“The FBI Informant Who Wasn’t Spying” [Editorial Board, Wall Street Journal]. “Could a Trump FBI task agents to look into the foreign ties of advisers to the Bernie Sanders presidential campaign in 2020?”
“Hayden: The Intel Community and Presidents — Facts vs. Vision” [RealClearPolitics]. Hayden on Presidential transitions and the intelligence community: “HAYDEN : We knew that if it were to be a President Trump this [transition] would be a big speed bump because these attributes I described over here, I think the creator gave him an extra measure. He is inherently instinctive, spontaneous, not very reflective, prone to action, has an almost preternatural view of his own preternatural confidence in his own a priori narrative of how things work. So we well, this one’s gonna be tough. To your point, it is a national tragedy and a perfect storm that the first time we had to do that with the new president, we knew it’s always tough but it was gonna be especially tough with this one, through no one’s fault, it was on an issue as you described. .” “Not the intel guys.” Really?
Realignment and Legitimacy
I like the idea of “non-reformist reforms:”
“Reform vs. Revolution” can be a false dichotomy within the context of real Leftist conversation sometimes.
— Black Socialists of America (@BlackSocialists) May 20, 2018
The Jobs Guarantee might be such a reform, but the devil will be in the details. #MedicareForAll, too?
“The Surprising Popularity of ‘Far Left’ Policies” [Common Dreams]. “”The Far Left Is Winning the Democratic Civil War” was the headline over a Washington Post report (5/16/18) on the results of recent primary elections. So what counts as “far left” to the Washington Post, the newspaper owned by the world’s richest human?… One starts to get the suspicion that these candidates are not really “far left” at all, and Jeff Bezos’ Post is just telling you that they are in order to scare you away from voting for them.”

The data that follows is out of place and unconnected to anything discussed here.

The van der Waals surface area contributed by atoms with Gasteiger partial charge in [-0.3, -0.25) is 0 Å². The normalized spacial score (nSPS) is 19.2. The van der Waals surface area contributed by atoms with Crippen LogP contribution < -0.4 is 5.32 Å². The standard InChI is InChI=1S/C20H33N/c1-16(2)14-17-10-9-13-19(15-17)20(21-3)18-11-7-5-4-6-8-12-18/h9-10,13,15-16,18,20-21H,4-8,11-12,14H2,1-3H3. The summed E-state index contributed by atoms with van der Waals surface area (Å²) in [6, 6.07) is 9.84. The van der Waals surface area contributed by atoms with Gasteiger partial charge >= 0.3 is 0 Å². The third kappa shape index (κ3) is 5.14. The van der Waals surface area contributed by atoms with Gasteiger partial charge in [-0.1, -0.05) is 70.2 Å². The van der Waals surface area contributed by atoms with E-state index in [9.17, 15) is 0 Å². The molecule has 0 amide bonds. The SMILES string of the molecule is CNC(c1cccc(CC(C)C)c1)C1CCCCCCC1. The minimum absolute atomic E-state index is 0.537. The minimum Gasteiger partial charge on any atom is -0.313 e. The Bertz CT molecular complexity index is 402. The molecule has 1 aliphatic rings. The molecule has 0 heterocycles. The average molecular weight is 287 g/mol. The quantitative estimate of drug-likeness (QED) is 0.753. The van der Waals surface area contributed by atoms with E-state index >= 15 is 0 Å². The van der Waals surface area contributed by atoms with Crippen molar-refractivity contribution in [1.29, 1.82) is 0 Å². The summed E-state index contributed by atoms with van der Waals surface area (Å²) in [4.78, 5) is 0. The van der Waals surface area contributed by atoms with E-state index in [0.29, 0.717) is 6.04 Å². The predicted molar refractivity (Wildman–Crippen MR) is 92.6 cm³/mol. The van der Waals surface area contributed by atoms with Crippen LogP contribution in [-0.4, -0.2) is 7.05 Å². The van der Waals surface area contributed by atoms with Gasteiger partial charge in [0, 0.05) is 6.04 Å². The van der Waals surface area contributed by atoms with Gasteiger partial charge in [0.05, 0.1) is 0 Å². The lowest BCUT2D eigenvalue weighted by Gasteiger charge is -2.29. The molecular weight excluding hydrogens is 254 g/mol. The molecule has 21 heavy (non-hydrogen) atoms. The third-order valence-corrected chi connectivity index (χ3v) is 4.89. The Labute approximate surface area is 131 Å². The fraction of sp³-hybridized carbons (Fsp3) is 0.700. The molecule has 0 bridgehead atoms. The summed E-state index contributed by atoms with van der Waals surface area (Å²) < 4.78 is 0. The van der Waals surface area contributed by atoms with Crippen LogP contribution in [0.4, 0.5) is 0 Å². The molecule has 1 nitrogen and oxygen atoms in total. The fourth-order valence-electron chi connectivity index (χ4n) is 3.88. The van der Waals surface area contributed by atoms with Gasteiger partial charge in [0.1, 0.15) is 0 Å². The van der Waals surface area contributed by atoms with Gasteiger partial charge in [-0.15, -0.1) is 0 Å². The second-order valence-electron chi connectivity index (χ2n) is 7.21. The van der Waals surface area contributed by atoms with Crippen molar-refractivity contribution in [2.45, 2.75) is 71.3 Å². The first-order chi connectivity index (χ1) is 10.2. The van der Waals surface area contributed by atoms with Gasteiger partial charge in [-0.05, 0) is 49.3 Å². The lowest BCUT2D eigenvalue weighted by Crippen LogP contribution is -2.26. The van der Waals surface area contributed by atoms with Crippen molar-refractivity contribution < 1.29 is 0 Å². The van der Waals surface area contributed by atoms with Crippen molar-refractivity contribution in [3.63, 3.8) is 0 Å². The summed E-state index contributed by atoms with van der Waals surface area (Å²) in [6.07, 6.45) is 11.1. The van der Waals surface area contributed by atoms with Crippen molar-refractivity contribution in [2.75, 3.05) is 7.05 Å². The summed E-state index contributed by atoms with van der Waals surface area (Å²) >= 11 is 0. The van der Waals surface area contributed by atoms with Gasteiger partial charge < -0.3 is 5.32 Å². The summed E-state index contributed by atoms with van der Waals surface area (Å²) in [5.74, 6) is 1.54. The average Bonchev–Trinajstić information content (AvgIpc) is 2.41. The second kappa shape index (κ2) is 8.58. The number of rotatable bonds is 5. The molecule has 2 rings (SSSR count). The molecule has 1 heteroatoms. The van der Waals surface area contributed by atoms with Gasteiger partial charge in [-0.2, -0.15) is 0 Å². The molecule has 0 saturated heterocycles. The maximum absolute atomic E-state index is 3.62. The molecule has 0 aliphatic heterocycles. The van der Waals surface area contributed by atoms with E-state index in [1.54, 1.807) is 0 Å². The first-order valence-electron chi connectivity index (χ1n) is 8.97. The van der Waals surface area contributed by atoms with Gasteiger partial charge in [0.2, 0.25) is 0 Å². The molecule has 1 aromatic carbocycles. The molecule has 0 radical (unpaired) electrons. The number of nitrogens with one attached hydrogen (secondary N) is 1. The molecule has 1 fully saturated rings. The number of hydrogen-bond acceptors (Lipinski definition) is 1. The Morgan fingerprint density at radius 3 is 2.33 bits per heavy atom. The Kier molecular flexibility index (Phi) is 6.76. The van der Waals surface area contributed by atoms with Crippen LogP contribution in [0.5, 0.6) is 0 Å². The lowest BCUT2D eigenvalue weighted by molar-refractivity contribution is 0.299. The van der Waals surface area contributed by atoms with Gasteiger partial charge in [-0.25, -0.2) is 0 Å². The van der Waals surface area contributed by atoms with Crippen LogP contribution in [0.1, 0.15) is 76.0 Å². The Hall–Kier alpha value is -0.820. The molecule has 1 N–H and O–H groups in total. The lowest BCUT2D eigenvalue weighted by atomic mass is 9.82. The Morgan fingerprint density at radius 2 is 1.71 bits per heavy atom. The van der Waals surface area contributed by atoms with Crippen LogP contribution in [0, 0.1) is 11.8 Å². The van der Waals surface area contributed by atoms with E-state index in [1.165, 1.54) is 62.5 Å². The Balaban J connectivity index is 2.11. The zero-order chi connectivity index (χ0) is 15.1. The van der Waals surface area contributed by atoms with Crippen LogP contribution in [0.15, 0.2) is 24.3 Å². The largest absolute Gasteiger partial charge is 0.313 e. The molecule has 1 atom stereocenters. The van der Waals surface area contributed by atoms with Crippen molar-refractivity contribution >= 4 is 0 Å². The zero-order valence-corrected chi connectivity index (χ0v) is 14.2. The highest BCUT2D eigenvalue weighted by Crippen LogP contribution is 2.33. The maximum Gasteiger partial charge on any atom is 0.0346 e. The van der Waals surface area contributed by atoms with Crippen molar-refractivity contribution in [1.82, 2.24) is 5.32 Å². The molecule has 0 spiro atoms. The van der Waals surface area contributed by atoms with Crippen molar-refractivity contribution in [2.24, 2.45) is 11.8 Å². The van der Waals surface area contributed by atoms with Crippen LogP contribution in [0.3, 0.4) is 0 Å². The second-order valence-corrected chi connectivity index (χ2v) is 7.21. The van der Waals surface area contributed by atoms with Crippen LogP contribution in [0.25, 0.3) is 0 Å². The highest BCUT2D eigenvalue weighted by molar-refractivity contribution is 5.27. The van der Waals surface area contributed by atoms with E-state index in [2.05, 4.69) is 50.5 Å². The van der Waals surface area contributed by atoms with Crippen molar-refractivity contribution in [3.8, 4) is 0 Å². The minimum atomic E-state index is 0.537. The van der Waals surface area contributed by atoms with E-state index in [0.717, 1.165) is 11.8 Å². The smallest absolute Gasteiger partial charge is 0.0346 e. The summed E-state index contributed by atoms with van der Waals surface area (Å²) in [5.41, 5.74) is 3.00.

“Making Unelected Power Legitimate” [Money and Banking]. “Increasingly, however, governments have chosen to implement policy through agencies with varying degrees of independence from both the legislature and the executive. This approach leads to a deep and important question: Under what circumstances does it make sense in a democracy to delegate powers to the unelected officials of independent agencies (IA) who are shielded from political influence? How should those powers be allocated to ensure both legitimacy and sustainability?…. . A key premise—that we share with Tucker—is that better governance can help substitute where simple policy rules are insufficient for optimal decisions.”
“An audience with Ian Bremmer: ‘Populism is going to get worse” [Financial News]. Bremer: “Humanity has given us absolutely no reason to believe that if we are heading into an environment where large numbers of people are economically expendable, we will do anything but treat them that way.”
“Young People Keep Marching After Parkland, This Time to Register to Vote” [New York Times]. Of course, if expanding the base were a core Democrat Party function this would be a non-story. And speaking of voter registration–
UPDATE “‘ACORN and the Firestorm’: Uprooted” [People’s World]. Sure is odd the liberal Democrats didn’t spin up a new organization to replace ACORN’s voter registration function.
UPDATE “Progress! States are finally replacing touchscreen voting machines — which provide no means for voters to know if their votes were recorded correctly — with new touchscreen ballot markers, which also provide no means for voters to know if their votes were recorded correctly … Wait what?” [Medium]. Nice Daily Mail-style headline!